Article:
Handler Interface

A ‘handler class’ may be any callable with the signature:

handler_class(full_path, **resource_kwargs)

It is expected to return an object, a ‘handler instance’, which is also callable and has the following signature:


As the names ‘handler class’ and ‘handler instance’ suggest, this is typically implemented using a class that implements __init__ and __call__, with the respective signatures.

class MyHandler:
    def __init__(self, path, **resource_kwargs):
        # Consume the path information and the 'resource_kwargs' from the
        # Resource. Typically stashes some state and/or opens file(s).

    def __call__(self, **datum_kwargs):
        # Consumes the 'datum_kwargs' from the datum and uses them to
        # locate a specific unit (slice, chunk, or what you will...) of
        # data and return it.
        return some_array_like

But in general it may be any callable-that-returns-a-callable.

def handler(path, **resource_kwargs):
    def f(**datum_kwargs):
        return some_array_like
    return f

A handler may also implement the instance method get_file_list(). This presumes that the data in question comes from a filesystem, which may not always be the case, which is why this method is optional.

A handler should implement close() if it caches any file handles, network connections or other system resources. The lifecycle of a handler is an implementation detail left up to the application. Below, we comment on how Filler and RunRouter make it easier to reuse handler instances and clean them up at the proper time.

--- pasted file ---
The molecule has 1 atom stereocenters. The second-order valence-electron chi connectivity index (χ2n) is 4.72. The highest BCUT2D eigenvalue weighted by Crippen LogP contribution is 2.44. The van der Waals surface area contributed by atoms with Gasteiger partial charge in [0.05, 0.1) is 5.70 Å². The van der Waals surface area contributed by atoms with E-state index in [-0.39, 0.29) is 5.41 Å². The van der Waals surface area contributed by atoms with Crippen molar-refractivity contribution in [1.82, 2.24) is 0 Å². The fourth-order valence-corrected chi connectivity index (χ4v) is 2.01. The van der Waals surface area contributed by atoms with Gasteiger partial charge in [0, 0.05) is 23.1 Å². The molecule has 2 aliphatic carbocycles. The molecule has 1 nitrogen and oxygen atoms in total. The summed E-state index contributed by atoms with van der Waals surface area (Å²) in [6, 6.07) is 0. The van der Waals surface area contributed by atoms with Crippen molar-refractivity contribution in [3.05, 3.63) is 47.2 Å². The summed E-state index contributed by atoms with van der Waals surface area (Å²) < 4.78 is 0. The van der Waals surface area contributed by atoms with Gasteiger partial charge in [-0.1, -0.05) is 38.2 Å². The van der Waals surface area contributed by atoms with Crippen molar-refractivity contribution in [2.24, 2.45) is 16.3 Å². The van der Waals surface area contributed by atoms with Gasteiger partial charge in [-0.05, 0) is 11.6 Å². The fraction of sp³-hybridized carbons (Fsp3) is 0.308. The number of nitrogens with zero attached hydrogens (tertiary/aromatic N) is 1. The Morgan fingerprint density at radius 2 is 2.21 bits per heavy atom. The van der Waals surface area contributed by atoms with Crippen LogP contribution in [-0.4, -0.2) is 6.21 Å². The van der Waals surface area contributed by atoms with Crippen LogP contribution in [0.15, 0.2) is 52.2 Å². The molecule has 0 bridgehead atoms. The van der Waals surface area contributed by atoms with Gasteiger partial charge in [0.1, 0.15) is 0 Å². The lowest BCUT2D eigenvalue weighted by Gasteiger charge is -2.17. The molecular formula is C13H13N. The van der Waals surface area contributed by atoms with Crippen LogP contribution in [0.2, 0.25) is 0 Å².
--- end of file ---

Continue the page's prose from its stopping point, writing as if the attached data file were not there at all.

Handler Discovery

To discover all the handlers installed in an environment, use

import databroker.core
handler_registry = databroker.core.discover_handlers()

The result, handler_registry, is a dict mapping specs to handler classes. It uses an efficient mechanism, described later, for searching the installed packages for handlers. Thus, its contents will depend on which packages you have installed. In this case, we have installed the Python package area-detector-handlers which includes several handlers for reading the files output by area detectors.

{'AD_CBF': <class 'area_detector_handlers.handlers.PilatusCBFHandler'>,
 'AD_HDF5': <class 'area_detector_handlers.handlers.AreaDetectorHDF5Handler'>,
 'AD_HDF5_SWMR': <class 'area_detector_handlers.handlers.AreaDetectorHDF5SWMRHandler'>,
 'AD_HDF5_SWMR_TS': <class 'area_detector_handlers.handlers.AreaDetectorHDF5SWMRTimestampHandler'>,
 'AD_HDF5_TS': <class 'area_detector_handlers.handlers.AreaDetectorHDF5TimestampHandler'>,
 'AD_SPE': <class 'area_detector_handlers.handlers.AreaDetectorSPEHandler'>,
 'AD_TIFF': <class 'area_detector_handlers.handlers.AreaDetectorTiffHandler'>,
 'XSP3': <class 'area_detector_handlers._xspress3.Xspress3HDF5Handler'>,
 'XSP3_FLY': <class 'area_detector_handlers._xspress3.BulkXSPRESS'>}

To hook into this discovery mechanism, see the section Handler Packaging below.


It is rarely necessary to create handlers directly. The Filler object is designed to consume documents from a Run, determine which data is external, and create handlers as needed to access the external data, and “fill” that external in, moving the datum_id to a separate field.

Before filling:

# 'event' document before filling
{'data': {'image': 'aa10035d-1d2b-41d9-97e6-03e3fe62fa6c/5',
          'temperature': 5.0},
 'descriptor': '219310e0-faa0-4990-84a0-95b508d4ae35',
 'filled': {'image': False}

After filling:

# 'event' document after filling
{'data': {'image':, [[...]]  # array-like object
          'temperature': 5.0},
 'descriptor': '219310e0-faa0-4990-84a0-95b508d4ae35',
 'filled': {'image': 'aa10035d-1d2b-41d9-97e6-03e3fe62fa6c/5'}